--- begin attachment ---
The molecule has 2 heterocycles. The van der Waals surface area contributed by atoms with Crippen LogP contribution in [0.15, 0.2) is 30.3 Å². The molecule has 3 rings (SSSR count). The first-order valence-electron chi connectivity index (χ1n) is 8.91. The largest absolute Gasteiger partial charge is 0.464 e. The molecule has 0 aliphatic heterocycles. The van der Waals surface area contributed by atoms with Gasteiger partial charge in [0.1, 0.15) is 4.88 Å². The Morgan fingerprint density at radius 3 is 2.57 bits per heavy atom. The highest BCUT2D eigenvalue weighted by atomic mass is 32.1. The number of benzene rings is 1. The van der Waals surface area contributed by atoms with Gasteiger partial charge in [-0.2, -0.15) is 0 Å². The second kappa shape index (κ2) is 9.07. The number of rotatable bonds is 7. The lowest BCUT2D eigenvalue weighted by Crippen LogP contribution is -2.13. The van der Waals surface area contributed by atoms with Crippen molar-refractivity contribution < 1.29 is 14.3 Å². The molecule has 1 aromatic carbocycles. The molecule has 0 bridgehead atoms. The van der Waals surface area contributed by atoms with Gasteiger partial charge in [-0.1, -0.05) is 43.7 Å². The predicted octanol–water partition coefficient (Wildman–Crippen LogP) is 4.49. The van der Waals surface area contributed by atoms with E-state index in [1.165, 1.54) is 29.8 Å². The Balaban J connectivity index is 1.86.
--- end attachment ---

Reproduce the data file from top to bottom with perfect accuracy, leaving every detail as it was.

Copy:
The molecule has 2 heterocycles. The van der Waals surface area contributed by atoms with Crippen LogP contribution in [0.15, 0.2) is 30.3 Å². The molecule has 3 rings (SSSR count). The first-order valence-electron chi connectivity index (χ1n) is 8.91. The largest absolute Gasteiger partial charge is 0.464 e. The molecule has 0 aliphatic heterocycles. The van der Waals surface area contributed by atoms with Gasteiger partial charge in [0.1, 0.15) is 4.88 Å². The Morgan fingerprint density at radius 3 is 2.57 bits per heavy atom. The highest BCUT2D eigenvalue weighted by atomic mass is 32.1. The number of benzene rings is 1. The van der Waals surface area contributed by atoms with Gasteiger partial charge in [-0.2, -0.15) is 0 Å². The second kappa shape index (κ2) is 9.07. The number of rotatable bonds is 7. The lowest BCUT2D eigenvalue weighted by Crippen LogP contribution is -2.13. The van der Waals surface area contributed by atoms with Crippen molar-refractivity contribution < 1.29 is 14.3 Å². The molecule has 1 aromatic carbocycles. The molecule has 0 bridgehead atoms. The van der Waals surface area contributed by atoms with Gasteiger partial charge in [-0.1, -0.05) is 43.7 Å². The predicted octanol–water partition coefficient (Wildman–Crippen LogP) is 4.49. The van der Waals surface area contributed by atoms with E-state index in [1.165, 1.54) is 29.8 Å². The Balaban J connectivity index is 1.86.